At that time, only Don Bradman had scored more on a tour of England. Sutcliffe’s tour did not start well and he later said that it was the chance to have watched his great friend, and only genuine rival for the honor of New Zealand’s finest left-hander, Martin Donnelly in action, coupled with the advice at technician in the “I thought he was going to get a double century as his score mounted past 150, 175, 190.
But the Fates launched a veritable thunderbolt from the hand of Billy Edrich, sailing in behind it, was played forward – only to be caught by the bowler who had hurled himself the batting crease to do it. He looked comically sorry as he stared at his hand, I think we all felt we should have liked Bert Sutcliffe to put up the 200 now he was so near.”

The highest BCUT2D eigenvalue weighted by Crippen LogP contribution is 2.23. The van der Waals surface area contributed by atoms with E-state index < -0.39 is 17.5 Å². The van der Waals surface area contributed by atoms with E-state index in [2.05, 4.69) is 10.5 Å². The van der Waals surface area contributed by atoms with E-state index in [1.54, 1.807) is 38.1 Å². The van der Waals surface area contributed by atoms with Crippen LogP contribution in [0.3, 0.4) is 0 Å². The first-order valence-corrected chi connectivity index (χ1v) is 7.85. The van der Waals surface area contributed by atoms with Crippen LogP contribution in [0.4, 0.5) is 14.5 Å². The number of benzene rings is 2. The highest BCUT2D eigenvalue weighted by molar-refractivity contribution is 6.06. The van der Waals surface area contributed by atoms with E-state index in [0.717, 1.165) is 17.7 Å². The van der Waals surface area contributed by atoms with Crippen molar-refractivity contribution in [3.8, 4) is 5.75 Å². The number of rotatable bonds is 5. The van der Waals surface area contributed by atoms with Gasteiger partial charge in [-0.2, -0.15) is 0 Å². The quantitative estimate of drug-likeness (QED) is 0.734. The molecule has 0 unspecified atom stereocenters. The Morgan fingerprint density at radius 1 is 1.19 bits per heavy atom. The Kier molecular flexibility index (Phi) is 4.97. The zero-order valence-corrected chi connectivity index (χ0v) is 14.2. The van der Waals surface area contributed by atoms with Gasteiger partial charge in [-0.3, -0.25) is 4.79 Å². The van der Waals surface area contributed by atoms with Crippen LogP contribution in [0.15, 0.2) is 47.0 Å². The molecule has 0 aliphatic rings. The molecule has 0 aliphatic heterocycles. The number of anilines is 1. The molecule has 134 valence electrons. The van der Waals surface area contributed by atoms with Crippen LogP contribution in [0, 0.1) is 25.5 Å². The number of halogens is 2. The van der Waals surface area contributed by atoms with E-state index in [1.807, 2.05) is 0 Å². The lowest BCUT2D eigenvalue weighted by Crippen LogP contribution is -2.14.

In his second innings, century-maker Hammond said, “They gave him greeting when he passed his hundred in that second innings. And so, did we, and how well he deserved it for a chanceless, brilliant piece of batting, as good as any I have seen. He was received from the great technician in the New Zealand game.
Bert Sutcliffe Merv Wallace, that saw him come right during the final two-thirds of the tour. Members of the England team were aware of Sutcliffe’s capabilities.
During their tour of Australia and New Zealand in 1946-47, they had seen him score a century in each innings for Otago. MCC captain Wally Hammond commented on Sutcliffe’s first innings effort which saw him out for 197.